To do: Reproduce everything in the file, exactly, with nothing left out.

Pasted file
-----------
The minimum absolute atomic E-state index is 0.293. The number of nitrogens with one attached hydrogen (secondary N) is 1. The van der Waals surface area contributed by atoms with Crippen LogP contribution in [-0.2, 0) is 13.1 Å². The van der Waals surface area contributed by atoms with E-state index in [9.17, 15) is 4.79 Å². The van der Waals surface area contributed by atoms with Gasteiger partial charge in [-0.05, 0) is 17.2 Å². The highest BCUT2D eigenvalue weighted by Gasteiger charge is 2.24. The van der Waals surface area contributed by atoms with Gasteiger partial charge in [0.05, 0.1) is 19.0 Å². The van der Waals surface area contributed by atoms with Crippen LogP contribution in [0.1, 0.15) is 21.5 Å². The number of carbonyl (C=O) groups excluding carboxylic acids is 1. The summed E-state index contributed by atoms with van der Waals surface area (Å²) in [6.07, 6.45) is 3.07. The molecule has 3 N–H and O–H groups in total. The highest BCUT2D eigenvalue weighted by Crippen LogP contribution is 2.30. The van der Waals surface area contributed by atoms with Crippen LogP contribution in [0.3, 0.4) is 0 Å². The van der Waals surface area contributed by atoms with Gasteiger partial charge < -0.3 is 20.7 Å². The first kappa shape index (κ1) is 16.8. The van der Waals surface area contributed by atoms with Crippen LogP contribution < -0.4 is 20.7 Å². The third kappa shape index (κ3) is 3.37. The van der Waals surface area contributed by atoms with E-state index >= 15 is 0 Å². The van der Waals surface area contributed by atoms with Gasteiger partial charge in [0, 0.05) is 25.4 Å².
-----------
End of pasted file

The minimum absolute atomic E-state index is 0.293. The number of nitrogens with one attached hydrogen (secondary N) is 1. The van der Waals surface area contributed by atoms with Crippen LogP contribution in [-0.2, 0) is 13.1 Å². The van der Waals surface area contributed by atoms with E-state index in [9.17, 15) is 4.79 Å². The van der Waals surface area contributed by atoms with Gasteiger partial charge in [-0.05, 0) is 17.2 Å². The highest BCUT2D eigenvalue weighted by Gasteiger charge is 2.24. The van der Waals surface area contributed by atoms with Gasteiger partial charge in [0.05, 0.1) is 19.0 Å². The van der Waals surface area contributed by atoms with Crippen LogP contribution in [0.1, 0.15) is 21.5 Å². The number of carbonyl (C=O) groups excluding carboxylic acids is 1. The summed E-state index contributed by atoms with van der Waals surface area (Å²) in [6.07, 6.45) is 3.07. The molecule has 3 N–H and O–H groups in total. The highest BCUT2D eigenvalue weighted by Crippen LogP contribution is 2.30. The van der Waals surface area contributed by atoms with Crippen LogP contribution in [0.3, 0.4) is 0 Å². The van der Waals surface area contributed by atoms with Gasteiger partial charge < -0.3 is 20.7 Å². The first kappa shape index (κ1) is 16.8. The van der Waals surface area contributed by atoms with Crippen LogP contribution < -0.4 is 20.7 Å². The third kappa shape index (κ3) is 3.37. The van der Waals surface area contributed by atoms with E-state index >= 15 is 0 Å². The van der Waals surface area contributed by atoms with Gasteiger partial charge in [0, 0.05) is 25.4 Å².